b) Deny port and application

sudo ufw deny 80/tcp

sudo ufw deny http

sudo ufw deny 1500:2000/tcp   *This will deny port ranges*

How to delete / get track of rules

When you add many rules, you can better get track of them by viewing their numbers. You can get numbers by following command:

sudo ufw status numbered
status numbered

Lets say we want to delete rules number 2. We do that by following command:

sudo ufw delete 2

If you want to delete rule number 3 as well, don't use number 3, as deletion of number two have shifted numbers. Instead, you do status numbered command again and check new numbers. Instead you can delete just using rule itself as below

sudo ufw delete allow ftp

Logging and reloading

To enable logging use following command:

sudo ufw logging on

If you want to disable logging for some reason (not recommended), you can use this command:

sudo ufw logging off

Logs are by default in /var/log/ufw.log. To see them in real time, use tail -f like this:

sudo tail -f /var/log/ufw.log

You will see all actions of firewall in that file. If you need to reload firewall for some reason, because you changed some config files manually, use following command.

sudo ufw reload

If you want to see rules that are added recently

sudo ufw show added

UFW config files

For most scenarios, you can use terminal commands, but in some cases you would want to edit config files directly. The ufw have multiple config files, namely:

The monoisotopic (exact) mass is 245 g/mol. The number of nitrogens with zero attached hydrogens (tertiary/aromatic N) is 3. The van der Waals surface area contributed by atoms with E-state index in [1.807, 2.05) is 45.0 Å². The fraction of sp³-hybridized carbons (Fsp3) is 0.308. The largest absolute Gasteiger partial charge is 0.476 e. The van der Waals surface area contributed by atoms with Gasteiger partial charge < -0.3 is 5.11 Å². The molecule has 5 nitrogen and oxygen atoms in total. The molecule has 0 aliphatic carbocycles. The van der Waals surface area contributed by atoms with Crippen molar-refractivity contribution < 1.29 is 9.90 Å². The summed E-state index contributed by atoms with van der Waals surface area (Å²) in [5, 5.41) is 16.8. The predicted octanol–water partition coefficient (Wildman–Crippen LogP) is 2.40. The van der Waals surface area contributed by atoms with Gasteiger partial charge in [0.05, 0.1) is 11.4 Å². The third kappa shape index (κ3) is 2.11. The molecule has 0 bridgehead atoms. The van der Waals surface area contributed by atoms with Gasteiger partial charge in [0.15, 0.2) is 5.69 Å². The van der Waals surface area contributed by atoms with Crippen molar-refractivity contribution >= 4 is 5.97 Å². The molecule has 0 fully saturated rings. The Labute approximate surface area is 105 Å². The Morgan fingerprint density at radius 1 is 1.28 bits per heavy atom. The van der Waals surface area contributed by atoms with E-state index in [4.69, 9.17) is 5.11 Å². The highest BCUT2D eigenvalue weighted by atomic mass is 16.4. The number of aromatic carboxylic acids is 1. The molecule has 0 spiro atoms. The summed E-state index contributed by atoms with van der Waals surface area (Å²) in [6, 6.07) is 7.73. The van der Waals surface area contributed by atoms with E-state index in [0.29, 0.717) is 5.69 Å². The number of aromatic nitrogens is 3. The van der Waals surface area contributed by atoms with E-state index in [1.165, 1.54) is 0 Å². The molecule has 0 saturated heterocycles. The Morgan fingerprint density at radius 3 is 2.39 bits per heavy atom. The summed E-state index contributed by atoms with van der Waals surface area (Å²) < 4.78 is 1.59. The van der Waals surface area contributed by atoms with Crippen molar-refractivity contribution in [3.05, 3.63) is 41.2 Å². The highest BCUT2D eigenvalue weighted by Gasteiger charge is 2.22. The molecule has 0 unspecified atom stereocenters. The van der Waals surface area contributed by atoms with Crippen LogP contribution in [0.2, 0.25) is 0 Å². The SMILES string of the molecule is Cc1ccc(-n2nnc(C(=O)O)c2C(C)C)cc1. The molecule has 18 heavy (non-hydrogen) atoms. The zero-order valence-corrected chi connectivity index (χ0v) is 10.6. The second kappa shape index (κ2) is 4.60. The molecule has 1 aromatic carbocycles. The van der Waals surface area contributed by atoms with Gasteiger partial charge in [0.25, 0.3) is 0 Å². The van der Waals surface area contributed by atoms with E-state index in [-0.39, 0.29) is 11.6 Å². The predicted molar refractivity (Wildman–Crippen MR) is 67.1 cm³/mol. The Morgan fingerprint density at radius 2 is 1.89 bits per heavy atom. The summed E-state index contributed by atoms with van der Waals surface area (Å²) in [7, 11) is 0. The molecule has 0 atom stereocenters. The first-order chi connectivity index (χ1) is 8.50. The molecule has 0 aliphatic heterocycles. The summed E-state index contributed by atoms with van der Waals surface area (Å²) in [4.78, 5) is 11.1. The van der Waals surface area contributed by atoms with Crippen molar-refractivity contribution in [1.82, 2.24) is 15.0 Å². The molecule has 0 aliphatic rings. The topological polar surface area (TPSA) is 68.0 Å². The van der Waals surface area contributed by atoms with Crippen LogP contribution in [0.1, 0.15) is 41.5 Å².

Those two files hold rules that are evaluated before all rules that you added by ufw commands. So if you want some rule to be applied first, you want it there. First file is for ipv4 and second one is for v6



These are evaluated after ufw command rules. They are good to use if you want to override some rule and have it applied no matter what. Again, two files, for two versions of IP protocol that are currently used.


Here we have kernel modules that ufw uses, as well as other general settings. You can edit any of this config files only as root, and you can use any text editor you like.

Avoid adding duplicate rules

Next let's observe mechanism against duplicate rules. We will first open port 101

miki@miki-kvm:~$ sudo ufw allow 100

Note that command without protocol like above, opens both udp and tcp port. So let's run the same command again to see what happens

miki@miki-kvm:~$ sudo ufw allow 100
Skipping adding existing rule
Skipping adding existing rule (v6)

It doesn't allow us to add duplicate rule. That is good, but there is still chance we can add duplicate rule, by this series of commands:

sudo ufw allow 101/udp
sudo ufw allow 101/tcp

After allowing both tcp and udp on port 101 we can still add open port 101 for all protocols and this is duplicate rule as port 101 is opened twice, once for each protocol and once for all of them.

sudo ufw allow 101

This leaves room for error and it generally it is not a good practice. We need to undo all three commands with ufw delete command if we want to return for default for port 101.

For closing some port, you run same commands, just instead allow, type deny.


Those are most important command for understanding how Uncomplicated Firewall works and how you can use it to secure your system. Even though it is uncomplicated, the ufw is still a firewall, which means it is very powerful piece of software and we could not possibly cover all the aspects of it in one article. For more info, you might want to check ubuntu community page on ufw. This is all for this article, thank you for reading and have a nice day.